Cooperation on Transnational Environmental Crime: Institutional Complexity Matters

AuthorLorraine Elliott
DOIhttp://doi.org/10.1111/reel.12202
Date01 July 2017
Published date01 July 2017
Cooperation on Transnational Environmental
Crime: Institutional Complexity Matters
Lorraine Elliott*
There have been clear calls for enhanced interna-
tional cooperation to meet the environmental, eco-
nomic and criminal challenges of transnational
environmental crime (TEC), defined here to include
illegal wildlife trade, timber trafficking and the black
market in ozone-depleting substances. In the absence
of an overarching international or transnational
environmental crime legal framework, institutional
settings are characterized by regime density and
complexity amid a growing number of actors across
related but distinct institutional settings. Scholars of
international cooperation have worried that this
kind of complexity leads to legal indeterminacy, nor-
mative ambiguity and regulatory uncertainty that
will make cooperation more difficult. In the TEC
sphere, these propositions remain under-researched
and untested. This article sketches the contours of a
study that would bring some conceptual and empir-
ical clarity to these issues. In doing so, it outlines the
constitutive elements of the TEC regime complex and
the nature of institutional interplay between and
among those elements.
INTRODUCTION
Concepts such as international environmental crime
1
and transnational environmental crime
2
have gained
currency in criminology, governance and regulation,
global public policy, international political economy,
international law and conservation ecology. These
terms, which have slightly different meanings in a
legal context but which are often used
interchangeably in a policy context, have come to be
used as terms of convenience for various sectors of
illegal cross-border endeavour wildlife crime, forest
crime and fisheries crime, for example and as a
kind of collective noun for the criminal and other
activities that contribute to and sustain those sectors.
Greater attention to these issues from conservation,
enforcement and trade communities of practice has
generated calls for effective global and regional coop-
eration to combat such activities. There is an under-
lying normative research question: what kinds of
institutional arrangements are most likely to deliver
effective outcomes on transnational environmental
crime (TEC) in conditions of complexity and what
principles are most appropriate to guide global policy
making and cooperation on those outcomes?
In its exploration of what this means in practice, this
article starts from two rather obvious premises. First,
cooperation has policy, regulatory and operational
dimensions, directed at all points along an illegal chain
of custody prevention, interdiction and prosecution
with the overall aim of minimizing and, if possible,
eliminating illegal environmental trade and the activ-
ities that sustain it. However, we do not actually know
how much effective cooperation already exists in these
spaces. There is, therefore, an empirical gap in our
knowledge. Second, as Keohane and Victor argue, effect-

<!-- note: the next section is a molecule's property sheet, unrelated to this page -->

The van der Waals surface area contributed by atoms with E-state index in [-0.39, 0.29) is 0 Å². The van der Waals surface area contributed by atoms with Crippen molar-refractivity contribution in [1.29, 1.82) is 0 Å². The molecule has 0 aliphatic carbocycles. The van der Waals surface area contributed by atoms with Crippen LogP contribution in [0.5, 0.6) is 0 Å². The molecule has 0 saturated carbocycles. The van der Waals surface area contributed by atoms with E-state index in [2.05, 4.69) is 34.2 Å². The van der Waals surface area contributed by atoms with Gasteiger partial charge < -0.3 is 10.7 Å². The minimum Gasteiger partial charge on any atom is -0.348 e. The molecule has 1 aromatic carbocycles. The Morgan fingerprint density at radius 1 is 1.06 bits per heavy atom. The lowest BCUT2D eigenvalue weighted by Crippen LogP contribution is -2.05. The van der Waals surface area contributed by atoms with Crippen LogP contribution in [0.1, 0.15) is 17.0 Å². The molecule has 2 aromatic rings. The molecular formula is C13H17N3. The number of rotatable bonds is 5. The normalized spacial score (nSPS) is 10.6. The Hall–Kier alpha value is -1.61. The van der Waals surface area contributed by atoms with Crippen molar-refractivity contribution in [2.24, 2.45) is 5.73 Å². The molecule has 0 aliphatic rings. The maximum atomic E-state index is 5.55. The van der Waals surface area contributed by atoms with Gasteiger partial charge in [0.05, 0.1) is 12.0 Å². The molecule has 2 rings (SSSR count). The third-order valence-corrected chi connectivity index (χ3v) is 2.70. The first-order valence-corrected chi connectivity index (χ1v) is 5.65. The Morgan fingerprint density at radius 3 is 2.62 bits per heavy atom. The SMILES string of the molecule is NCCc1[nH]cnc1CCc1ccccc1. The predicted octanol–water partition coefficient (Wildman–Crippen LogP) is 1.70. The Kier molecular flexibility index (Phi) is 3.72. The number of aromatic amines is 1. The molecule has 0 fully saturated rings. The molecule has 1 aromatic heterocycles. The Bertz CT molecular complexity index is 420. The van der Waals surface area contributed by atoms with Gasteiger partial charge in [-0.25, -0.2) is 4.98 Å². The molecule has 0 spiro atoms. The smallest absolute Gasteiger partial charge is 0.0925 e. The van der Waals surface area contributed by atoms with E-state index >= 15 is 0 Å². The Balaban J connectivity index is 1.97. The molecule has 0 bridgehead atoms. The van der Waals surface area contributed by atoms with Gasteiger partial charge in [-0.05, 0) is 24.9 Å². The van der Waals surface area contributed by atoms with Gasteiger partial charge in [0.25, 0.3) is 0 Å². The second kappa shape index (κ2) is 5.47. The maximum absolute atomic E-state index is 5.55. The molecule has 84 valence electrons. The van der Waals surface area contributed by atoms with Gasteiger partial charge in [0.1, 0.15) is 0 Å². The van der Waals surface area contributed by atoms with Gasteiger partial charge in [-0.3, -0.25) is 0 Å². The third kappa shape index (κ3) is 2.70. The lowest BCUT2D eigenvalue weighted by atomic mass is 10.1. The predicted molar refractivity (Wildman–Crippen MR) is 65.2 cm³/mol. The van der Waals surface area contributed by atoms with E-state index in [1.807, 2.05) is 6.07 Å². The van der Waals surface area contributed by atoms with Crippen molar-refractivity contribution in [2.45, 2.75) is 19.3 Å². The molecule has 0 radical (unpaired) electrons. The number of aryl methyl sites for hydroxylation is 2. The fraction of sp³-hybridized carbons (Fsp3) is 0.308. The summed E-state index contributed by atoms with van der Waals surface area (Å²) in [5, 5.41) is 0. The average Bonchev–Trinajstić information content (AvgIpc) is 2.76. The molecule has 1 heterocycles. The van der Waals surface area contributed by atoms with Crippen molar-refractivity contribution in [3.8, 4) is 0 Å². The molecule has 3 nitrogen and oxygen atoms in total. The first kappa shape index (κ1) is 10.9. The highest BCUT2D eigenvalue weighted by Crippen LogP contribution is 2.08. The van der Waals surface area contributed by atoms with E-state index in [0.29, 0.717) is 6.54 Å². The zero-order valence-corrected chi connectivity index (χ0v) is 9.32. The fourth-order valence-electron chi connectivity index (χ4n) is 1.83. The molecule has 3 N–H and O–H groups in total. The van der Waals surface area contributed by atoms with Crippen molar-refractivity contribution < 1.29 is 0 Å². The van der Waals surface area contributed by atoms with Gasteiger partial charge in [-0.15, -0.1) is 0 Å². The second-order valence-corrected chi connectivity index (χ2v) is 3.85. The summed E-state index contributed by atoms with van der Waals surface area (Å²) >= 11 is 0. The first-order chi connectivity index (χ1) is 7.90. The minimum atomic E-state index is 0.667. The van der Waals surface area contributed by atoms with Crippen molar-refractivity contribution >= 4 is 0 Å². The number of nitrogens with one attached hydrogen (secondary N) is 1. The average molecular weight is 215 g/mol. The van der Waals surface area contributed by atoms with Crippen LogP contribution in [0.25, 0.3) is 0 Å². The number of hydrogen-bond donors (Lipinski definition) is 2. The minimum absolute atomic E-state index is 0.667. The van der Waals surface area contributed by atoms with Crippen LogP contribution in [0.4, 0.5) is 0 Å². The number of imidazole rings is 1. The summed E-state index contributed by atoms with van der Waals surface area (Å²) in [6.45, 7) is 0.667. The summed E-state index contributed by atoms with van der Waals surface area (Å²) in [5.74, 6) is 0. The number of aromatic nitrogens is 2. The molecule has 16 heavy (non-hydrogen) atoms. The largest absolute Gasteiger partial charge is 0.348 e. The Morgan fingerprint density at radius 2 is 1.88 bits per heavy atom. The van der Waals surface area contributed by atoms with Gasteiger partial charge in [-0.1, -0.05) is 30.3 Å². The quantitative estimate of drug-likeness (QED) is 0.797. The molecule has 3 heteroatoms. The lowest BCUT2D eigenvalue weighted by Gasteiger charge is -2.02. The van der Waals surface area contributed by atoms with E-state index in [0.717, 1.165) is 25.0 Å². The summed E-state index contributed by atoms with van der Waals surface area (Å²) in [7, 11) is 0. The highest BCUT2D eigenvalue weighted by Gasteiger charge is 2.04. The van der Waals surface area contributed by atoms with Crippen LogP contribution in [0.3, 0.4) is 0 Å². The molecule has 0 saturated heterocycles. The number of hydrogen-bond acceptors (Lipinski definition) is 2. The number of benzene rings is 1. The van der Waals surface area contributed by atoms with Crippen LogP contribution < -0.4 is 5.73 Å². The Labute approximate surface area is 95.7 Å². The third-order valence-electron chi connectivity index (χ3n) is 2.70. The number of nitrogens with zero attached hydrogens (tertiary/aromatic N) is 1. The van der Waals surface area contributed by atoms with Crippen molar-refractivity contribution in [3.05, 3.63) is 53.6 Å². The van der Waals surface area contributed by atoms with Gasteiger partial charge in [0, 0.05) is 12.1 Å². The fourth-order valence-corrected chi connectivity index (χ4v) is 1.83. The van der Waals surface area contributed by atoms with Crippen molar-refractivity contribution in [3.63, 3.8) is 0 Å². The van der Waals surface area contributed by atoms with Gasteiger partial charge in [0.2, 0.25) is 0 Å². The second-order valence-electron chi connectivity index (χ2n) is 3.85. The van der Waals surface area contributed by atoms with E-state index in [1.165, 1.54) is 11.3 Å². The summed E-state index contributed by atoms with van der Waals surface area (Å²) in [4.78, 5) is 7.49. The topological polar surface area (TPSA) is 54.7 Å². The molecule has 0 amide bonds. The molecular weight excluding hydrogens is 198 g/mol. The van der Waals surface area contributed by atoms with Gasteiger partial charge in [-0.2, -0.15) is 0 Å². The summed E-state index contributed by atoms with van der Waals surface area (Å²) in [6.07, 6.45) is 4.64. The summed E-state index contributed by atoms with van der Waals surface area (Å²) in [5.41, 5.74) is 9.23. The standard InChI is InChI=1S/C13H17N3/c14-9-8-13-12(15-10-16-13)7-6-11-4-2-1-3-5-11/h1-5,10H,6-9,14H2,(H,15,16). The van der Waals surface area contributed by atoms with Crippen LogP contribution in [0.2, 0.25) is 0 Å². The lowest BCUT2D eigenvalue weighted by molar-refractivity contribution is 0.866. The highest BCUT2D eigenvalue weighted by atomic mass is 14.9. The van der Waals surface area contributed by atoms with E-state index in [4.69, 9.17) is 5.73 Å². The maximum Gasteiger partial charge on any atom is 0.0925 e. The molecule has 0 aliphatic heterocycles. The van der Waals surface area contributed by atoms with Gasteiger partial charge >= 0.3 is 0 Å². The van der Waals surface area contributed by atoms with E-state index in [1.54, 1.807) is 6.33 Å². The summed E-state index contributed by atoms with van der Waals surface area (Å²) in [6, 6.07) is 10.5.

ive regulation and enforcement relies on a well-
developed understanding of institutional settings for
cooperation.
3
We need to know more than we already
do about the institutions, practices and norms that
frame and influence cooperation on TEC and we need
to understand their strengths, weaknesses and conse-
quences. This points to an analytical and, by extension,
a conceptual gap. Knowing more about such settings
enables policy makers to assess the effectiveness of
those settings and to make strategic choices about coop-
eration to manage uncertainty about likely gains and
exposure to risk.
4
One of the main purposes of this article is to explore
ways in which we might begin to answer these questions
and fill these gaps. It sets up a soft version of a
*Corresponding author.
Email: Lorraine.Elliott@anu.edu.au
1
G. Hayman and D. Brack, International Environmental Crime: The
Nature and Control of Environmental Black Markets (Royal Institute of
International Affairs, 2002); INTERPOL, Resolution No. 3, INTERPOL
Response to Emerging Threats in Environmental Security, AG-2014-
RES-03 (2014).
2
R. Michalowski and K. Bitten, ‘Transnational Environmental Crime’,
in: P. Reichel (ed.), Handbook of Transnational Crime and Justice
(Sage, 2005), 139; L. Elliott, ‘Transnational Environmental Crime in
the Asia Pacific: An “Un(der)securitized” Security Problem’, 20:4 The
Pacific Review (2007), 499; L. Elliott and W.H. Schaedla, ‘Transna-
tional Environmental Crime: Excavating the Complexities An Intro-
duction’, in: L. Elliott and W.H. Schaedla (eds.), Handbook of
Transnational Environmental Crime (Edward Elgar, 2016), 3.
3
R.O. Keohane and D.G. Victor, ‘The Regime Complex for Climate
Change’, 9:1 Perspectives on Politics (2011), 7, at 7.
4
Ibid., at 9.
ª2017 John Wiley & Sons Ltd, 9600 Garsington Road, Oxford OX4 2DQ, UK and 350 Main Street, Malden, MA 02148, USA.
107
RECIEL 26 (2) 2017. ISSN 2050-0386 DOI: 10.1111/reel.12202
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Review of European Community & International Environmental Law

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